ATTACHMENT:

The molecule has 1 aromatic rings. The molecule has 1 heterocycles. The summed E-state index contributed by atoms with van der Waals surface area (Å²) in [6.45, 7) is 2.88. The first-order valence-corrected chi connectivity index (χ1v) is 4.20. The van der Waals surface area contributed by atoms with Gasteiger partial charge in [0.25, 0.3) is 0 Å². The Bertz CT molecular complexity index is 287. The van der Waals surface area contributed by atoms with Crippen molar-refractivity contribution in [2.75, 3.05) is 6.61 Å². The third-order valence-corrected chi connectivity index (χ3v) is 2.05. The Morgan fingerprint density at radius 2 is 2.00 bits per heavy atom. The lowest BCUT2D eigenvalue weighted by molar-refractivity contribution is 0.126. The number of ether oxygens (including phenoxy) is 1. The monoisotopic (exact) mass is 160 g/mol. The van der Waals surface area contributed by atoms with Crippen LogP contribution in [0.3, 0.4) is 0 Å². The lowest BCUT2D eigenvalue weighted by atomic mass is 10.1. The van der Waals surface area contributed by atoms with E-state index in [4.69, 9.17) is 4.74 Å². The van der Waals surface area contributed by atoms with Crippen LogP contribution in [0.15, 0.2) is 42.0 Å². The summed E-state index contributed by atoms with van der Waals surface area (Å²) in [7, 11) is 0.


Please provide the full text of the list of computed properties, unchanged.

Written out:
The molecule has 1 aromatic rings. The molecule has 1 heterocycles. The summed E-state index contributed by atoms with van der Waals surface area (Å²) in [6.45, 7) is 2.88. The first-order valence-corrected chi connectivity index (χ1v) is 4.20. The van der Waals surface area contributed by atoms with Gasteiger partial charge in [0.25, 0.3) is 0 Å². The Bertz CT molecular complexity index is 287. The van der Waals surface area contributed by atoms with Crippen molar-refractivity contribution in [2.75, 3.05) is 6.61 Å². The third-order valence-corrected chi connectivity index (χ3v) is 2.05. The Morgan fingerprint density at radius 2 is 2.00 bits per heavy atom. The lowest BCUT2D eigenvalue weighted by molar-refractivity contribution is 0.126. The number of ether oxygens (including phenoxy) is 1. The monoisotopic (exact) mass is 160 g/mol. The van der Waals surface area contributed by atoms with Crippen LogP contribution in [0.3, 0.4) is 0 Å². The lowest BCUT2D eigenvalue weighted by atomic mass is 10.1. The van der Waals surface area contributed by atoms with E-state index in [4.69, 9.17) is 4.74 Å². The van der Waals surface area contributed by atoms with Crippen LogP contribution in [0.15, 0.2) is 42.0 Å². The summed E-state index contributed by atoms with van der Waals surface area (Å²) in [7, 11) is 0.